Six million workers saw their livelihoods either wiped out or damaged by the disaster – of which 2.6 million were living on or below the poverty line before the typhoon[iii].

Vocational training such as sustainable farming techniques, hog rearing, book keeping, arithmetic and advice on how to diversify and grow businesses is also part of the Red Cross support package.

Father-of-three and rice farmer Jessie Lape Jnr, from Luca in Ajuy, Panay, said: “The typhoon wiped out our crops and we had nothing to harvest – it was a desperate time. But the livelihood support has changed everything - I had the money to buy seeds, repair tools and now I have crop insurance. I can sleep easier knowing we are in a better position when the next typhoon hits.”

Since Haiyan devastated the region, PRC together with the International Federation of the Red Cross and Red Crescent and the International Committee of the Red Cross have been on the ground supporting hundreds of communities. Red Cross and Red Crescent national societies from around the world are also working across the country as part of the typhoon recovery effort.

More than 1.3 million people were provided with emergency relief in the aftermath and one year on, the Red Cross’s long term recovery plan is targeting some of the most vulnerable typhoon survivors. 

A Philippine Red Cross progressive core shelter and latrine in Palawan is an example of building back safer and lifting the standard of hygiene. These shelters in northern Palawan are funded and supported by Swiss Red Cross. Photo: Bob McKerrow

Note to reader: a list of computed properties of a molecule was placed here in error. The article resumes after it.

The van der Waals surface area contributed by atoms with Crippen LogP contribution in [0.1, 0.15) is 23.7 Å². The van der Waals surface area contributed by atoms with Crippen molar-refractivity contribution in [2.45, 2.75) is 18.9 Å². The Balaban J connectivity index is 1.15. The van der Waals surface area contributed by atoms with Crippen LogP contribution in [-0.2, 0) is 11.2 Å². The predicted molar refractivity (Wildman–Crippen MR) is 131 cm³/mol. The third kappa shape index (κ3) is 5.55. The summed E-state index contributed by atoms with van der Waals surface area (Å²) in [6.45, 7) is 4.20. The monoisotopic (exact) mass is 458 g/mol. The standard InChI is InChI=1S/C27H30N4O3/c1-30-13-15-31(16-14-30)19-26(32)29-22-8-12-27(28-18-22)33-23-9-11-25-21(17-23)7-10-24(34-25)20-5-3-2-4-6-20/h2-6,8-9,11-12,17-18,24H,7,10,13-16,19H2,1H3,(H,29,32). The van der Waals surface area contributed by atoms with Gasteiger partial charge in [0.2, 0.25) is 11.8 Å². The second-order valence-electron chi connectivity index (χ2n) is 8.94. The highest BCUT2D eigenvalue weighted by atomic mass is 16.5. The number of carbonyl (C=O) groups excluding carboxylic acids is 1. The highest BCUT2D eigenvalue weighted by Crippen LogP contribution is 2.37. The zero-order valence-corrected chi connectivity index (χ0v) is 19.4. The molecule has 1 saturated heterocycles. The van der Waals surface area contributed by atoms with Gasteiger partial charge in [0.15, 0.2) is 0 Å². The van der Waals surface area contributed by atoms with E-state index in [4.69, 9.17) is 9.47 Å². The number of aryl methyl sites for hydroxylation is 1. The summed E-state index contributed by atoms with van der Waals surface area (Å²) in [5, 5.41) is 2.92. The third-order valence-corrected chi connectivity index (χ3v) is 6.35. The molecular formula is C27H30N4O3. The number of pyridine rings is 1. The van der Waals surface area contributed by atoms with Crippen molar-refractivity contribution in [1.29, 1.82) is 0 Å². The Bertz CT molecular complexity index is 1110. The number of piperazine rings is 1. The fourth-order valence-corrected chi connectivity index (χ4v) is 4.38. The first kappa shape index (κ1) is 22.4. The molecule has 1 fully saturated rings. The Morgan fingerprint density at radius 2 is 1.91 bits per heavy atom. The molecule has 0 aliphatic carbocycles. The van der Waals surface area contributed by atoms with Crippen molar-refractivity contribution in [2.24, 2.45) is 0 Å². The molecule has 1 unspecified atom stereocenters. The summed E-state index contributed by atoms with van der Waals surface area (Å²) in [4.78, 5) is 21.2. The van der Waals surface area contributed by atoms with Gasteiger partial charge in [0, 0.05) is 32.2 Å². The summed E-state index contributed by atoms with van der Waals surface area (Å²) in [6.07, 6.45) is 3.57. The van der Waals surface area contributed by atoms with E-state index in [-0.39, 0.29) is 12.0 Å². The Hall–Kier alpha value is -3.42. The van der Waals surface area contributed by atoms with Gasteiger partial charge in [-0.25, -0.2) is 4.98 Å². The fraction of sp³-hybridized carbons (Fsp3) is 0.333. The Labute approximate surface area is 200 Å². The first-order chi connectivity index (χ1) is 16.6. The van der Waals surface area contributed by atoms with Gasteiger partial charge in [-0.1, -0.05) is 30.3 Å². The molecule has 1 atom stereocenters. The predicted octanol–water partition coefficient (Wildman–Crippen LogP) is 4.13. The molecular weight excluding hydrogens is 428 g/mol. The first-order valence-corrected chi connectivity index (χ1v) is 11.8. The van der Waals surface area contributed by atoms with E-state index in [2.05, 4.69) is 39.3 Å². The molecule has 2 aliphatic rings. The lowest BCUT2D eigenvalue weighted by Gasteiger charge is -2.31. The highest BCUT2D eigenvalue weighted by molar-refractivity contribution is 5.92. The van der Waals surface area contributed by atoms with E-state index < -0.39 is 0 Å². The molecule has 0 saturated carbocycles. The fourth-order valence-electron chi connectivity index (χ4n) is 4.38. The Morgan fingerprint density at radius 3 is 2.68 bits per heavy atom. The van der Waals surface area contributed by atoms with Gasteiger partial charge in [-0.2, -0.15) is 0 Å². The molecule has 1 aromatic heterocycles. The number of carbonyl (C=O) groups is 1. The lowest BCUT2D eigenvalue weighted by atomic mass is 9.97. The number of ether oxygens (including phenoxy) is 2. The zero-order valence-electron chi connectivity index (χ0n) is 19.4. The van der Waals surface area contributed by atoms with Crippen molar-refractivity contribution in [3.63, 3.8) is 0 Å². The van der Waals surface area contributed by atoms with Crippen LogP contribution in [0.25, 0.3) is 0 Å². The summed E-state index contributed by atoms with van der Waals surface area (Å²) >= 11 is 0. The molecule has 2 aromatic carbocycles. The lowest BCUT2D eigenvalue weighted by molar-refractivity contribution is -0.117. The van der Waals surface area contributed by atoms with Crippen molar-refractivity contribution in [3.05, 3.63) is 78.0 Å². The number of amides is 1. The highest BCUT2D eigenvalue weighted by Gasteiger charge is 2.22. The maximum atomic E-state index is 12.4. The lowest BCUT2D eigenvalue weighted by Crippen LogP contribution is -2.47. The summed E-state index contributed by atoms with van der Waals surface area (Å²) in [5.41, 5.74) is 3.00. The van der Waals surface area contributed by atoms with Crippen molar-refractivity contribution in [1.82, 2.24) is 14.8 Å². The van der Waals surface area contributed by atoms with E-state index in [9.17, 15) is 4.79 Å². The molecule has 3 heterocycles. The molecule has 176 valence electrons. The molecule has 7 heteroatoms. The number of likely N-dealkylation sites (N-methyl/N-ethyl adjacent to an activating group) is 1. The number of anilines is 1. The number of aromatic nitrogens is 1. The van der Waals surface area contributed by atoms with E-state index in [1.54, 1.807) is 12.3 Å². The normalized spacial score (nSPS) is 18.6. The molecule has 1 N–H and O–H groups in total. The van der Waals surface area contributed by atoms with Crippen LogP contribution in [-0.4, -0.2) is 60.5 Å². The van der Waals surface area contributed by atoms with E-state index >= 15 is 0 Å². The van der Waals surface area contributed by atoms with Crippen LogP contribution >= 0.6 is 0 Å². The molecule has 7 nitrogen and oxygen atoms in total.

Building back safer shelters and community training on construction practices are a central part of the plan, which places resilience and risk-reduction at its heart.  Courses for masons and carpenters are being held and more than 6,500 fishermen have been provided with cash to buy or repaidamaged boats.

Almost 6,100 houses have been rebuilt and in the next 15 months, 40,000 families will have received safer homes. More than 23,000 households have also received roofing sheets to repair their homes.  A total of 192 classrooms have been repaired or rebuilt so far and rural health facilities are also being restored.

PRC Secretary General Gwendolyn Pang said: “Recovery is well under way but there are still humanitarian needs on the ground and we are working across 400 communities (barangays) to ensure people get the support they need to rebuild their lives.”

Thanks to IFRC for access to this information.

For b-roll, photo galleries, case studies and more details on Philippine Red Cross recovery programme, go to

I can recommend this link:

 Spokespeople are also available for interview.

For further information:

In Philippines:

·         Robert Gonzaga, communications manager, PRC

Tel: +63 909 687 8872

·         Kate Marshall, communications delegate, IFRC

Tel: +63 998 960 6287 or +63 928 904 7115

Email:; Twitter: @kateamarshall

·         Wolde-Gabriel Saugeron, communication coordinator, ICRC

Tel: +63 918 907 2125

In Geneva:

·         Benoit Matsha-Carpentier, Senior Communications Officer, IFRC

Mobile: +41 79 213 24 13   Email:

·         Ewan Watson, public relations officer, ICRC

Tel: +41 22 730 33 45 or +41 79 244 64 70

Email:, Twitter: @EWatsonICRC  

[i] Based on IFRC data from 13,047 conditional cash grant beneficiaries – October 19 2014

[ii] Based on IFRC data from 13,047 conditional cash grant beneficiaries – October 19 2014


No comments: